Words to Break the Block
Thoughts of Ukraine, and Russia's aggression, hinder my writing.
It’s been difficult to concentrate on writing this week. My personal writing, where I find power and peace, has sputtered to a halt.
In the collection of essays about my mother’s recipes, The Urge to Savor, I wrote: “There was, and is still, a butcher block between my hands and words. While the block between my mother’s hands and head was broken down by her sprinkling of love over food, what needs to surface for me only does so with the pen, after long periods of simmering over the blank page.”
Today, I’m not experiencing writer’s block. It’s the opposite. It’s writing fomenting within.
I come to this stalling as war hits close despite Google telling me the distance between Ohio and Ukraine is 5000 miles. Perhaps it’s the way in which Putin has brazenly and brutally attacked the country. Perhaps it’s how social media has minutely captured the events, and thus ruptured our easily distracted imaginations. Perhaps by some small measure, we are horrified that after two years of lockdown, we are met with a war that could spiral out of the hands of those we trust. We thought we might experience a Roaring 20s era after we were all vaccinated and boostered, an exuberance like the one that originated out of gin bottles after Prohibition. But this scale of attack, like the pandemic, was unimaginable in our times, until now.
To cope, writers turn to language. In the past week since the attacks, my daughter shared a poem, We Lived Happily During the War, which has circulated on social media. One we should read every night before bed.
Another of my favorite podcasts rebroadcast a poem by Rilke, read by translator, Joanna Macy. Anita Barrows was also a translator for this work. The reading is hauntingly beautiful. If you’re at work or somewhere audio would be prohibitive, here are the words:
Ironically, a group of preservationists in the city are attempting to save the bell tower of First Lutheran Church on Race Street from demolition. This poem then is a stark reminder of the importance of a bell tower that stands erect, especially considering the ones in Ukraine might be shelled at any time. I find many contradictions in my love for this poem and the desire to save something old while Ukrainians are simply trying to save themselves and their democracy. For which they might let a bell tower fall.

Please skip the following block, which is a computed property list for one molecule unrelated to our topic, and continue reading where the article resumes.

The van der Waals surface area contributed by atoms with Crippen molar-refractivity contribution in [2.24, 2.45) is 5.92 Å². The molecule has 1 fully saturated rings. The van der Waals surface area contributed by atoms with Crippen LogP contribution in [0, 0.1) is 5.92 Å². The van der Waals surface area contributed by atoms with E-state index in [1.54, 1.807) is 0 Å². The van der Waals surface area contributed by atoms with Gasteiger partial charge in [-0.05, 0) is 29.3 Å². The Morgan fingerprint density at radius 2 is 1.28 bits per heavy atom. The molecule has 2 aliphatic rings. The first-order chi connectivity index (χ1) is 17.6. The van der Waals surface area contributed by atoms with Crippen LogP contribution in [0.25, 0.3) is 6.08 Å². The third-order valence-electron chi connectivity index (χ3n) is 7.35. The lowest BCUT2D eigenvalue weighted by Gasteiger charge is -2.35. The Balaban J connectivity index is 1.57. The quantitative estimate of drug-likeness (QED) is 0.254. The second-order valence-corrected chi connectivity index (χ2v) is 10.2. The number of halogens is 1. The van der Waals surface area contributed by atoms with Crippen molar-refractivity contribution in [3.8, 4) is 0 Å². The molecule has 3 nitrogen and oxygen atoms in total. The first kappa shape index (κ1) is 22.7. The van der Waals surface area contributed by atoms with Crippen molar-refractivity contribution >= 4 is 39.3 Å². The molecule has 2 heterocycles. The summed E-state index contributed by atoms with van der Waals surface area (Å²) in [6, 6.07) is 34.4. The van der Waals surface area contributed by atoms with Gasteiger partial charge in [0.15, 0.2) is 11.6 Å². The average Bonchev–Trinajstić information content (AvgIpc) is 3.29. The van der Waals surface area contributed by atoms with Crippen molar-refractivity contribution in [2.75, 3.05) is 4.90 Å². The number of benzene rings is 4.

What it is about poetry, about words, that give comfort in this time? Here’s a look at a found poem I composed, using quotes from Ukrainian President Zelensky:
I join many who have lifted Zelensky onto a pedestal. It’s not his confidence and bravery that intrigues me, but his words, straight-forward, succinct, pull me into this conflict with him. And given the implied and confirmed actions, he’s a master of the writerly adage to “show, not tell.”
I’ve asked myself many hard questions this week, especially after hearing an interview by NPR reporter, Mary Louis Kelly, checking on one of her Ukraine connections, Ivanna Klympush-Tsintsadze. Ivanna is a member of Parliament. After confirming that Ivanna did indeed access a weapon to protect herself, the remainder of the short interview is below:
“That’s how life is combines right now here.” Poets and writers live daily with the both/and. So do citizens of war-torn countries. It’s what all the living do.
In the days during Covid 2020, I worked the election polls because volunteer numbers had dwindled. Without parents or young children in my home, I had no one depending on me, except the strands of people who stood in stark cold to cast a vote for democracy.
I hear the words of Zelensky and Klympush-Tsintsadze again. Would I pick up arms?
In war, there’s no coffee and donuts in the back room of school building turned polling location. There are no bright lights against the backdrop of a library, let alone a library at all. There’s no husband to tuck me in bed before the election is called, because my feet barked out to be rested.
We are weak as people. But words extracted through the sieve of history strengthen us. Words we have mulled over inside us fortify, build up our brawn to go on. Words I wrote when raising a young boy and the prospect of war terrified me, words that poet Denise Levertov’s wrote in Making Peace, “give us the imagination of peace, to oust the intense, familiar imagination of disaster,” bolster me now.
And the words I write early on a cloudy Tuesday morn while the coffee has evaporated, waiting for news of any kind, are enough to break this block and send energy forward to the front where it’s needed most. Like Zelensky says, we’re at “the beginnings of a new page.”
What writer or poet is offering you inspiration and strength this week, I’m curious to know. As always, thanks for reading! If you’re not already subscribed, please consider doing so. This post is also public, so feel free to share!